Acting under the authority given to it by the Dodd-Frank Act, the Consumer Financial Protection Bureau has proposed strict rules for mortgage service companies. On August 9, 2012, the consumer bureau recommended rules that would require mortgage servicers to provide monthly statements to customers, warn them before interest rates are adjusted, and offer additional options to avoid foreclosure. In announcing the proposals, Richard Cordray, director of the consumer bureau, said “the major failures in this industry demonstrate that all servicers need to meet basic standards of good customer service.” According to reports, recent state and federal investigations into mortgage servicers found widespread examples of lost paperwork, forged signatures and other allegedly unsound foreclosure practices.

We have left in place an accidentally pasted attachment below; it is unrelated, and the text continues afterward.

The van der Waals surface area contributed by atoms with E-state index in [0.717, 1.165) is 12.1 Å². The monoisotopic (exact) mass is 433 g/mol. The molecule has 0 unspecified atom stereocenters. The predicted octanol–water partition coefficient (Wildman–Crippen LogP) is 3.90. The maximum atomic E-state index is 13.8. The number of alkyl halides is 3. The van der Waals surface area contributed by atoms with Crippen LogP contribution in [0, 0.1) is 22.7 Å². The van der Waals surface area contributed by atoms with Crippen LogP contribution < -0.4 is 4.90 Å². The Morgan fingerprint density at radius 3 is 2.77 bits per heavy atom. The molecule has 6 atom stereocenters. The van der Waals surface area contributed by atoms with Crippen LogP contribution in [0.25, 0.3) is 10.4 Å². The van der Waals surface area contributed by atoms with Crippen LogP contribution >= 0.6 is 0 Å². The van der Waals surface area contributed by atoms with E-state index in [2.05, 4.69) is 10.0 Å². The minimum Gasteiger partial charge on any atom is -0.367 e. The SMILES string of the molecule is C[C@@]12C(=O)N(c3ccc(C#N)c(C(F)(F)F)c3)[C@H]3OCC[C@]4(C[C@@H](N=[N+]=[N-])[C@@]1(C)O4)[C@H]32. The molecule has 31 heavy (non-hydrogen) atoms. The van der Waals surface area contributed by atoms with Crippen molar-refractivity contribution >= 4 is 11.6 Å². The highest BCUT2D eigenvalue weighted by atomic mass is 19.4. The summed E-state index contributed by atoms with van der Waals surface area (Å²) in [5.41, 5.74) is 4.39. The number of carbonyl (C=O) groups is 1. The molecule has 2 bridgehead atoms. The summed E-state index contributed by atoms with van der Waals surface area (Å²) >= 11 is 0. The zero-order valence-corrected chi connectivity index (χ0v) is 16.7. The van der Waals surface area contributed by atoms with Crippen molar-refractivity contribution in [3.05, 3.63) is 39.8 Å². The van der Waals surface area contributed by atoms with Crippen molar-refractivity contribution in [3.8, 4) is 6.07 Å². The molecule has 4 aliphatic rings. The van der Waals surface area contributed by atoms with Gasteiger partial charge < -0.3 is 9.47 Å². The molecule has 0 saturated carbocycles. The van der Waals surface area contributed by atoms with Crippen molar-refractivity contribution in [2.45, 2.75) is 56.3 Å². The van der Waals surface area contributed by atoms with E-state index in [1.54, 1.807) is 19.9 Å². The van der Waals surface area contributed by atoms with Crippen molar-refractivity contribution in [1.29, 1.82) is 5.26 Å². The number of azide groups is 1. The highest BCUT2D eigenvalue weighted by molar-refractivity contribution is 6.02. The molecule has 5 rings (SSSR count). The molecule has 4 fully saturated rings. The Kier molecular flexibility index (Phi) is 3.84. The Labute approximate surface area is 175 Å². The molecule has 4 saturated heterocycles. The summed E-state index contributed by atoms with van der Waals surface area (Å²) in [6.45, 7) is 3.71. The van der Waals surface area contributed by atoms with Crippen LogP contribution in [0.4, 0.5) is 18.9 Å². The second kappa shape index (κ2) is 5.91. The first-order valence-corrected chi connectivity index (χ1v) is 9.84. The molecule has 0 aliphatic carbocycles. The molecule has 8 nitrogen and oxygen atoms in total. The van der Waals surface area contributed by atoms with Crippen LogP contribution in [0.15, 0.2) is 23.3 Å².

The proposed rules will be open to comment until October 9, 2012, and final rules are expected by the beginning of 2013. The new rules will be introduced as amendments to the Truth in Lending Act and the Real Estate Settlement Procedures Act. The American Bankers Association has reportedly been in contact with consumer bureau officials regarding the proposed rules. According to Bob Davis, executive vice president of the bankers association, the association supports clear rules for consumers, although “we want to make sure servicing doesn’t get tangled up in so much red tape that high-quality, responsive servicing is no longer viable, particularly at small banks.” (“Consumer Protection Bureau Proposes to Tighten Rules on Mortgage Servicers,” The New York Times, August 10, 2012).